LIVE REVIEW: Celebrating David Bowie, 8th January 2017

The climax of "Heroes" - yes, from a bit way back

The climax of “Heroes” – yes, from a bit way back

I didn’t do a best of 2016 post on this blog this year (you can get a Spotify playlist here, and check out my Letterboxd list for films if you like), as it just seemed too hard to try and put into words everything that happened when the past twelve months were overshadowed. I was one of those types who responded with the news of David Bowie’s death that Monday morning by listening to his music back-to-back on the radio, eyes filled with tears. From such great lows came the highs of finding solace but also joy in his extensive – and right-up-to-the-moment – catalogue of music (few other artists could fill the airwaves for so long with such a variety of music, not just his own work, but artists with which he collaborated, produced, championed), and getting to be part of the grassroots GlastonBowie tribute at the Glastonbury Festival last year.

And then came the announcement of the Celebrating David Bowie concerts. With the promise of key members of Bowie’s touring band and frequent collaborators, taking place in his birthplace of Brixton, and on what would have been his 70th birthday, it would be as appropriate a tribute as could be mustered. But it was unclear what shape or form it would take beyond “Bowie People Performing Bowie Music Bowie Style”? In the end, it was very much a big old birthday bash, often ramshackle and free-wheeling but heartfelt and sincere – and all for a good fund-raising cause, Children & The Arts.

With longest-serving member present (and de facto MC) Mike Garson performing a piano overture to begin, when the first singer appeared on stage, I had a heart flutter. Was that DAVID BOWIE? Alive?! A micro-second later, reality kicked in, and then it became apparent it was none other than Gary Oldman. But dressed in attire not a million-miles-away from Bowie’s recent sartorial choices, in a fetching hat/glasses/scarf combo, and with a passing resemblance from afar, for a brief moment, it was like Bowie had joined us. Appropriate then that Oldman was singing a rather decent acoustic version of Dead Man Walking. The show then kicked off in earnest, leading to almost three hours of Bowie…without Bowie.

I mean, come on, it does look a bit like him.

I mean, come on, it does look a bit like him.

Given its rotating roster of performers on stage and perhaps lack of time for rehearsal, it was an audio technician’s nightmare, and the sound mix was indeed mixed. At different points, backing vocals overpowered lead vocals, strings were seen but not heard, and Sound and Vision made me wonder some times about whether they should’ve even bothered. Bowie himself didn’t always stick to the album inlay when it came to lyrics, so the odd swapped or repeated line was forgiven, but sometimes the guest vocalists completely lost their hold on the songs, the band having to play around them until they caught up or brought things to a halt. In these instances, Bowie’s absence and the lack of a leader was most pronounced, having hoped for at least some visual representation of him on screen or banner, if not even isolated vocals for at couple numbers (it didn’t help that special guests were barely introduced – hence having to look up the names of most of the non-super-famous or Bowie band regulars after the fact). Poor La Roux looked the part, and danced a neat dance, but ended up stranded in the loops of Golden Years. Bernard Fowler’s Rebel Rebel was a shaky start, but he made up for it with solid renditions of Diamond Dogs and Stay. For the big sing-a-longs of Life on Mars? and Starman, Tom Chaplin of Keane and Mr Hudson respectively probably were thankful for the crowd’s contribution lest they ended up similarly muted.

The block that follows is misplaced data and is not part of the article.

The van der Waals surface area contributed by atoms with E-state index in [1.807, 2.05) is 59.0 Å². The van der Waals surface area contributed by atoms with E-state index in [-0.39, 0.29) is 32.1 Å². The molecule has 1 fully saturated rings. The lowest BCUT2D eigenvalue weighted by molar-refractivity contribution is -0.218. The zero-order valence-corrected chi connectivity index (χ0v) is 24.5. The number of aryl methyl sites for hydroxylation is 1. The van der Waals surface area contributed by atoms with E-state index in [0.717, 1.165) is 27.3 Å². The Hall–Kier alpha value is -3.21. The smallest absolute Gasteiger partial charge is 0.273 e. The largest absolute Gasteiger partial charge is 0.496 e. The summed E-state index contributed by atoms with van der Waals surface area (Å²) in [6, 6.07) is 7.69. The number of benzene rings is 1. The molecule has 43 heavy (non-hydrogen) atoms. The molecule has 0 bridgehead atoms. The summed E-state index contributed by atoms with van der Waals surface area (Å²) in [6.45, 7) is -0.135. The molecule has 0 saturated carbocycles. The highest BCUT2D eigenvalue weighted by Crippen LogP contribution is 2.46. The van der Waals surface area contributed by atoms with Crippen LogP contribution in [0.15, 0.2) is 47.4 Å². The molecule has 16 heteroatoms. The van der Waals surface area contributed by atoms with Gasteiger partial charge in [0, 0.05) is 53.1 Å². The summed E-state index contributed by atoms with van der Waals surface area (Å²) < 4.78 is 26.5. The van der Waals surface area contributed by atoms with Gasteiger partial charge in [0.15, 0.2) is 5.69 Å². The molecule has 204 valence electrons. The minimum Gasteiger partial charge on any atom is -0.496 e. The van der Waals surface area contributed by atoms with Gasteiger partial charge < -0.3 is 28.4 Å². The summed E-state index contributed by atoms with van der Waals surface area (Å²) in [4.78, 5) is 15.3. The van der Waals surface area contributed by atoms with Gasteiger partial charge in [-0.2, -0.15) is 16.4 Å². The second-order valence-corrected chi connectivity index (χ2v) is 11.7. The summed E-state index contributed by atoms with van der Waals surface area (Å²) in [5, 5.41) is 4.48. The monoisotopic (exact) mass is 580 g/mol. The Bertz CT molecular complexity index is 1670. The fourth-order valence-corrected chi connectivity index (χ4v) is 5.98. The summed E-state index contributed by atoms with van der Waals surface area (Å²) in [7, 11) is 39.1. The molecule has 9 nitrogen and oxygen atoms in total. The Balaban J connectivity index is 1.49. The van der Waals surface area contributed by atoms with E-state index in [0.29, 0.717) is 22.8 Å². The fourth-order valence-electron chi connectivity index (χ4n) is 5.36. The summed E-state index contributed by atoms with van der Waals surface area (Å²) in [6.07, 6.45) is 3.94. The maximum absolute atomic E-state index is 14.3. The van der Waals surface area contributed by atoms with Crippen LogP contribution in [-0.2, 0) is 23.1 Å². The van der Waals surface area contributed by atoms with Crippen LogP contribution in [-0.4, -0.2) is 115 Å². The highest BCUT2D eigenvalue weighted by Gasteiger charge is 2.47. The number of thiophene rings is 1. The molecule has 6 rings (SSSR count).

There were some great moments from the vocalists though, reminding us that as great as Bowie was as a performer, there’s much to savour in other interpretations of his work. Fishbone’s Angelo Moore made the biggest play for borrowing (not stealing) Bowie’s crown, not through mimicry in any sense, but by channeling Bowie’s approach to weirdo theatricality via Screamin’ Jay Hawkins and/or Baron Samedi, offered hugely entertaining renditions of Moonage Daydream and Ashes to Ashes. Gaby Moreno’s Five Years was an early highlight, while Holly Palmer added a hint of smokiness to Lady Grinning Soul, rendering it positively Bond theme-ian, as well as a haunting rendition of Where Are We Now?, the only (somewhat disappointingly, but understandably) contribution from this century. Otherwise, the setlist was representative and comprehensive as one could realistically expect, though ending the encore on Under Pressure seemed to dilute the theme of the evening just a touch. The big guns as far as guests came were Duran Duran’s Simon Le Bon leading Let’s Dance – a decent match of singer to song (and period of Bowie’s career) – while Spandau Ballet’s Tony Hadley’s Changes was near faultless. Though it was Def Leppard’s Joe Elliott who seemed to make the most of his appearances, great versions of All The Young Dudes and Suffragette City (the first song Def Leppard ever performed together apparently, factoid fans).